OSAKA – A high court Thursday scrapped a lower court ruling and decided a Korean school in Osaka is not eligible for the government’s school tuition subsidies.
The Osaka Korean High School, which teaches in Korean and provides a Korean-style education, had earlier sought to annul the government’s decision to exclude it from the tuition-free high school education program.
In handing down the ruling, the Osaka High Court’s Presiding Judge Yuzuru Takahashi said the government’s decision was legitimate, citing the school’s links to the pro-Pyongyang General Association of Korean Residents in Japan including financial assistance and the school’s choice of textbooks, whose contents admire North Korea’s past and present leaders.
“It is suspected (the school) is under ‘unjust control,'” Takahashi said, questioning the school’s educational neutrality.
Regarding the decision in 2012 by then-education minister Hakubun Shimomura to exclude the school from the tuition-free program, the high court determined there was no abuse of discretion, rejecting the school’s claim that the decision was illegitimate because it was made based on diplomatic and political motives.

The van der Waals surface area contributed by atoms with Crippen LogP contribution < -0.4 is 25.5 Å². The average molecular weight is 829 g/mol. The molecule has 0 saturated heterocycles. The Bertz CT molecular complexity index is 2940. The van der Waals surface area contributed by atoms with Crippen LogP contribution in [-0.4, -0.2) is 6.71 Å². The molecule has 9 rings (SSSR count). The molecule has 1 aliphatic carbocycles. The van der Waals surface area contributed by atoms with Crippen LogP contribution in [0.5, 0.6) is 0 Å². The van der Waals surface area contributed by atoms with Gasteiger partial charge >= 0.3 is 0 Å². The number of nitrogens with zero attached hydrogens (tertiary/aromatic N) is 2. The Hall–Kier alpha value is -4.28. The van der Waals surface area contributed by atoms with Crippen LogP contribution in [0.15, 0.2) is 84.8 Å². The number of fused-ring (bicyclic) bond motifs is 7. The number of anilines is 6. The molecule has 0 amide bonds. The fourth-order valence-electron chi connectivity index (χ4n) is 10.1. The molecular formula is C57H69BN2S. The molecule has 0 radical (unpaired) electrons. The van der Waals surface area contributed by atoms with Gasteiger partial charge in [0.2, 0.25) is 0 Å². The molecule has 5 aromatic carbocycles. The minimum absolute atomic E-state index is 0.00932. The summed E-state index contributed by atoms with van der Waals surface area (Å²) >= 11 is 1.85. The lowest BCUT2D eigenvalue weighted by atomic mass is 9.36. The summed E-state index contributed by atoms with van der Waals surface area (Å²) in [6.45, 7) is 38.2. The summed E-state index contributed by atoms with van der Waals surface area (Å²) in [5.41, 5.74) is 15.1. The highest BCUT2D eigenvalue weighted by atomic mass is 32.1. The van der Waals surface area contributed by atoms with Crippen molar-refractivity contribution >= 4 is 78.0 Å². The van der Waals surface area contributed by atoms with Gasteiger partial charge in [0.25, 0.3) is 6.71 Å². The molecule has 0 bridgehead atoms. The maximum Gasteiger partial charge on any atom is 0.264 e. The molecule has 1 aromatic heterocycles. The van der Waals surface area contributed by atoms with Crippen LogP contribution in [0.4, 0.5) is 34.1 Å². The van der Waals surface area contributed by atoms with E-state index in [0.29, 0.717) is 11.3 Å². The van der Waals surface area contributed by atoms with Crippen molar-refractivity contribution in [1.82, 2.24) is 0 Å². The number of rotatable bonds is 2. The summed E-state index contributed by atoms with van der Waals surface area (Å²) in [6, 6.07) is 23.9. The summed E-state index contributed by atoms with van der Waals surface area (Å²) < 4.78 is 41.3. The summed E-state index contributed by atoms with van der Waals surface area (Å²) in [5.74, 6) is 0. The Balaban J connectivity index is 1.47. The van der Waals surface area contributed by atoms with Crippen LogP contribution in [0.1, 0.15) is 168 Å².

It was the first high court ruling on a series of such lawsuits filed by Korean schools in Japan.
The Osaka District Court ruled in July last year it was unlawful for the government to exclude Osaka Korean High School from the subsidy program based on political issues, such as North Korea’s past abductions of Japanese nationals.
While the district court had admitted the relationship between the school and the pro-Pyongyang association, it said it was not unnatural for such an organization in the country to aid a school that providing a culturally-specific education.
Three district courts, in Tokyo, Nagoya and Hiroshima, have already ruled against the Korean schools.
The government introduced the tuition-free program in April 2010 as one of the key policies of the now-defunct Democratic Party of Japan.
Under the program, public high school students were exempted from tuition fees, while private high school students received financial aid to make tuition effectively free.
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